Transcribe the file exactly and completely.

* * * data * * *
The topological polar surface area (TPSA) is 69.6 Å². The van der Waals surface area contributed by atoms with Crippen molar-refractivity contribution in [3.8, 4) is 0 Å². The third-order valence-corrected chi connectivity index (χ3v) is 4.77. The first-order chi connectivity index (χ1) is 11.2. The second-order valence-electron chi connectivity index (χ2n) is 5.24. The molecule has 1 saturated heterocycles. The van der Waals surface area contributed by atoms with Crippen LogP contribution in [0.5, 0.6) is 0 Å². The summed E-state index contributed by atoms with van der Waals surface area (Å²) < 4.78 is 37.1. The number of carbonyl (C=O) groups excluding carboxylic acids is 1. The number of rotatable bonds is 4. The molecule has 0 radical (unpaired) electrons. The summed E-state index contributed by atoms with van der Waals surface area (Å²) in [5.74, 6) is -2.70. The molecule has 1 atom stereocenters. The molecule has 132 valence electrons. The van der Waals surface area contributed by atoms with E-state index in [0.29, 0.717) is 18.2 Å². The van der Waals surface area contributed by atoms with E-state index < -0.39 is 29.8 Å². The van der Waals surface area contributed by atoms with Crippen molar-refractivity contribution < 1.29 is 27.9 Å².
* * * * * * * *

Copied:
The topological polar surface area (TPSA) is 69.6 Å². The van der Waals surface area contributed by atoms with Crippen molar-refractivity contribution in [3.8, 4) is 0 Å². The third-order valence-corrected chi connectivity index (χ3v) is 4.77. The first-order chi connectivity index (χ1) is 11.2. The second-order valence-electron chi connectivity index (χ2n) is 5.24. The molecule has 1 saturated heterocycles. The van der Waals surface area contributed by atoms with Crippen LogP contribution in [0.5, 0.6) is 0 Å². The summed E-state index contributed by atoms with van der Waals surface area (Å²) < 4.78 is 37.1. The number of carbonyl (C=O) groups excluding carboxylic acids is 1. The number of rotatable bonds is 4. The molecule has 0 radical (unpaired) electrons. The summed E-state index contributed by atoms with van der Waals surface area (Å²) in [5.74, 6) is -2.70. The molecule has 1 atom stereocenters. The molecule has 132 valence electrons. The van der Waals surface area contributed by atoms with E-state index in [0.29, 0.717) is 18.2 Å². The van der Waals surface area contributed by atoms with E-state index < -0.39 is 29.8 Å². The van der Waals surface area contributed by atoms with Crippen molar-refractivity contribution < 1.29 is 27.9 Å².